I’m warning you – you may be upset at what you are about to read, and even angry at my viewpoint.
First, I am Jewish and follow basic traditions and holidays but don’t consider myself to be religious.
When I was about 8 or 9 years old, during the early days of World War II, I held my father’s hand on a walk to a neighborhood grocery store near our Brooklyn apartment. My father apparently argued with another man about a rationed product, probably butter, and the man said to my father, “I supposed you think you’re entitled to it because you’re one of the Chosen People.”
He swung at my father with a small glass milk bottle. I cried because I was scared, and we hurriedly left the store.
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I didn’t understand it at the time, but in retrospect, of course, I do. The phrase “the Chosen People” comes from biblical references that God chose the Jewish people to make ethical standards known to the world. Some people, often unwittingly but sometimes with malice aforethought, choose to interpret the phrase as meaning that Jews think of themselves as superior.
Among a small segment, this led to resentment and even anti-Semitism, especially during the 1930s and ’40s leading up to the war. The phrase is one I don’t hear so much any more. As Tevye says in “Fiddler on the Roof” after all the persecution, “God, couldn’t you have chosen someone else?”
When I was born and grew up on the East Coast until the age of 21, except for an occasional incident like the one recounted above, I almost didn’t know I was a minority. Surrounded by friends, family, neighbors, classmates, teachers, many of whom were Jewish also, I hardly felt isolated.
Attending a magnet high school for music and art, and then neighboring City College of New York, which at that time charged no tuition, you can imagine that I was part of a diverse group of students who was attracted to these institutions.
When we married, my husband was in the Army, stationed at a small base in a racially segregated manufacturing town in Illinois, just across the river from St. Louis.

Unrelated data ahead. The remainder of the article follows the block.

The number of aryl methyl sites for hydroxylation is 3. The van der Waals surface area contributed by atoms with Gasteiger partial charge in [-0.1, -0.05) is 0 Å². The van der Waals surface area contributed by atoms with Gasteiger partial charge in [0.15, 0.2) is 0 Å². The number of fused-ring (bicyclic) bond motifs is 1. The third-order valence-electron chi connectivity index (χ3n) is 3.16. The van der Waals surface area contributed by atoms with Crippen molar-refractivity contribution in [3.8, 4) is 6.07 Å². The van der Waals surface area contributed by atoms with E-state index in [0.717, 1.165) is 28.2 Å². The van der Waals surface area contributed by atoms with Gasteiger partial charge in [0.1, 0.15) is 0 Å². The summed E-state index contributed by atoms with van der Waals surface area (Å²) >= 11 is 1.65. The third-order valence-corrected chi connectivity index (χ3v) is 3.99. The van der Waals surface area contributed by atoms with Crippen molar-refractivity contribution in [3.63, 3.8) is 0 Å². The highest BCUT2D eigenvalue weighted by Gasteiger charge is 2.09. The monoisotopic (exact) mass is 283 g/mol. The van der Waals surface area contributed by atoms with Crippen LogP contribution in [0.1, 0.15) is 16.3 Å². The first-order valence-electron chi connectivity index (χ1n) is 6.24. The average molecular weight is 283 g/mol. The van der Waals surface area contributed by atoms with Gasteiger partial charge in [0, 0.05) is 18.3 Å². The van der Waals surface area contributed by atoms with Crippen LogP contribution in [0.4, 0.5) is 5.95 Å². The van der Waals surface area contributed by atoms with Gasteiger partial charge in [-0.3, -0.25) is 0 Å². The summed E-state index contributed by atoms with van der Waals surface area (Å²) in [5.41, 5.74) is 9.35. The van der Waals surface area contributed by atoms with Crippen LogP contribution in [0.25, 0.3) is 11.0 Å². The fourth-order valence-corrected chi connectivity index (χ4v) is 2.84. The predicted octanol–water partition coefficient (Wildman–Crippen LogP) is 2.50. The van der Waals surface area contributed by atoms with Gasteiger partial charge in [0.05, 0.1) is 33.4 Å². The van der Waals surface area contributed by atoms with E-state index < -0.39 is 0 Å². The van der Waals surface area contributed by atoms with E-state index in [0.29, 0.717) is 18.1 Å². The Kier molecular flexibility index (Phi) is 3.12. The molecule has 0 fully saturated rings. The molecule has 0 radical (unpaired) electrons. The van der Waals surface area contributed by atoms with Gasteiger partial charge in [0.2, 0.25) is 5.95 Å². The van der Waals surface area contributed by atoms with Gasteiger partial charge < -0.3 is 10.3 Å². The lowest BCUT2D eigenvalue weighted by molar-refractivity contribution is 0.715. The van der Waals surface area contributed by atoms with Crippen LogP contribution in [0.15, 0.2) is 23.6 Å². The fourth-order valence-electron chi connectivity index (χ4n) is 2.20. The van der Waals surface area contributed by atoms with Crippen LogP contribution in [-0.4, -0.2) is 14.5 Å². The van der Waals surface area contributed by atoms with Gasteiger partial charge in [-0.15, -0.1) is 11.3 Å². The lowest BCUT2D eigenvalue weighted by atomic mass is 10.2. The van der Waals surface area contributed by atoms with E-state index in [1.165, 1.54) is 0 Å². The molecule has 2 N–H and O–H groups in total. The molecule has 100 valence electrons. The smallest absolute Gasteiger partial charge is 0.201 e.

I got my first job out of college doing writing, editing and the then-obligatory secretarial work for supermarket trade magazines at a large publishing house. I was shocked to find that in the cosmopolitan city of St. Louis, a number of my co-workers had never spoken with a Jew.
The secretary to the publisher, an older lady, noted with surprise that I did not have horns, as she had heard Jews did. For the first time as an adult, I became aware that I was thought of differently from others.
The German-born couple from whom we rented an apartment, even though they volunteered to drive me to work every day, made such nasty remarks about Jews to our faces that we moved out as soon as we could.
There have been other experiences as I have grown older that increased my sensitivity. In Fresno, where many may not know any Jewish people, people take for granted that we celebrate Christmas and can’t understand why we wouldn’t want to join in that holiday.
I have heard local radio talk-show hosts make that very statement this season. I appreciate when other religions and ethnicities celebrate their own holidays as they wish, but why would you want me to comply with your traditions when they are not mine?
All this is leading up to telling you – and this is the part you probably won’t like – that there are two religious circumstances that I particularly object to. One is people who insist on referring to America as a Christian nation. If that is so, where do I, and Buddhists, atheists, Muslims, Sikhs, and many others fit in? According to a recent census, 28 percent of Americans do not identify themselves as Christians.
The other, and this seems to be a lost cause locally, is the denominational prayers that apparently are necessary to open government meetings, including the Fresno City Council and the Fresno County Board of Supervisors. When a clergy person invokes the name of a specific deity at a government-sponsored meeting, I feel alienated and left out.
Can’t these prayers be inclusive of all citizens? Some clergy understand this and choose to keep their prayers non-denominational.
So I have had my say. As an octogenarian, this subject has been on my mind for a long time. It is the truth of what I feel.
Francine M. Farber is a retired school district administrator and a full-time community volunteer.